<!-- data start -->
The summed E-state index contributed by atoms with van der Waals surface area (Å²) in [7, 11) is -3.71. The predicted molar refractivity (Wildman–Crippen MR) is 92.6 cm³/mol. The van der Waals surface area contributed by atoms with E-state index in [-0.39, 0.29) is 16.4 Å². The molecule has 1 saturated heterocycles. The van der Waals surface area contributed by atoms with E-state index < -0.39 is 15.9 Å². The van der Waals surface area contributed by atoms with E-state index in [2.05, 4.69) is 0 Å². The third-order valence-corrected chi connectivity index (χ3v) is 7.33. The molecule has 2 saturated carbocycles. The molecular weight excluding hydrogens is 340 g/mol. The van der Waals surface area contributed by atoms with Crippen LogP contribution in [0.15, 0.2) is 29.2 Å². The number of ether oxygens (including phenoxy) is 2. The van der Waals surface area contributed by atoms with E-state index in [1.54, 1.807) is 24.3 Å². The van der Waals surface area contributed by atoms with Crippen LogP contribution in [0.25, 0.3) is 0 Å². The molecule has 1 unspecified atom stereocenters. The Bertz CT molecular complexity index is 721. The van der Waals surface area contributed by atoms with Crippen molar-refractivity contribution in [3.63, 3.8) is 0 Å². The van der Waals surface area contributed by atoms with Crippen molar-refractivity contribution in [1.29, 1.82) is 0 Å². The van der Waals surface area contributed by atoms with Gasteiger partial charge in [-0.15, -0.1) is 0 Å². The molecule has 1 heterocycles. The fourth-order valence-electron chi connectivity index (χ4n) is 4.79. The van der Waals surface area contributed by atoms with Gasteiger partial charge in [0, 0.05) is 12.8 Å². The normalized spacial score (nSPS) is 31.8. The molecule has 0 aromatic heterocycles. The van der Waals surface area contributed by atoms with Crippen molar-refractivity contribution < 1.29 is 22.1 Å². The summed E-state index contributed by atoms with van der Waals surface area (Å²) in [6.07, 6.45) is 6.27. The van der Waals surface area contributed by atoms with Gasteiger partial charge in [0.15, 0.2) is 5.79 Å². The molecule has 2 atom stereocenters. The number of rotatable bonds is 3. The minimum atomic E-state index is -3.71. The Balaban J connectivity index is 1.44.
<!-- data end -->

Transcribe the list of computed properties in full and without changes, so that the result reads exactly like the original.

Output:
The summed E-state index contributed by atoms with van der Waals surface area (Å²) in [7, 11) is -3.71. The predicted molar refractivity (Wildman–Crippen MR) is 92.6 cm³/mol. The van der Waals surface area contributed by atoms with E-state index in [-0.39, 0.29) is 16.4 Å². The molecule has 1 saturated heterocycles. The van der Waals surface area contributed by atoms with E-state index < -0.39 is 15.9 Å². The van der Waals surface area contributed by atoms with E-state index in [2.05, 4.69) is 0 Å². The third-order valence-corrected chi connectivity index (χ3v) is 7.33. The molecule has 2 saturated carbocycles. The molecular weight excluding hydrogens is 340 g/mol. The van der Waals surface area contributed by atoms with Crippen LogP contribution in [0.15, 0.2) is 29.2 Å². The number of ether oxygens (including phenoxy) is 2. The van der Waals surface area contributed by atoms with E-state index in [1.54, 1.807) is 24.3 Å². The van der Waals surface area contributed by atoms with Crippen LogP contribution in [0.25, 0.3) is 0 Å². The molecule has 1 unspecified atom stereocenters. The Bertz CT molecular complexity index is 721. The van der Waals surface area contributed by atoms with Crippen molar-refractivity contribution in [3.63, 3.8) is 0 Å². The van der Waals surface area contributed by atoms with Crippen molar-refractivity contribution in [1.29, 1.82) is 0 Å². The van der Waals surface area contributed by atoms with Gasteiger partial charge in [-0.15, -0.1) is 0 Å². The molecule has 1 heterocycles. The fourth-order valence-electron chi connectivity index (χ4n) is 4.79. The van der Waals surface area contributed by atoms with Gasteiger partial charge in [0, 0.05) is 12.8 Å². The normalized spacial score (nSPS) is 31.8. The molecule has 0 aromatic heterocycles. The van der Waals surface area contributed by atoms with Crippen molar-refractivity contribution < 1.29 is 22.1 Å². The summed E-state index contributed by atoms with van der Waals surface area (Å²) in [6.07, 6.45) is 6.27. The van der Waals surface area contributed by atoms with Gasteiger partial charge in [0.15, 0.2) is 5.79 Å². The molecule has 2 atom stereocenters. The number of rotatable bonds is 3. The minimum atomic E-state index is -3.71. The Balaban J connectivity index is 1.44.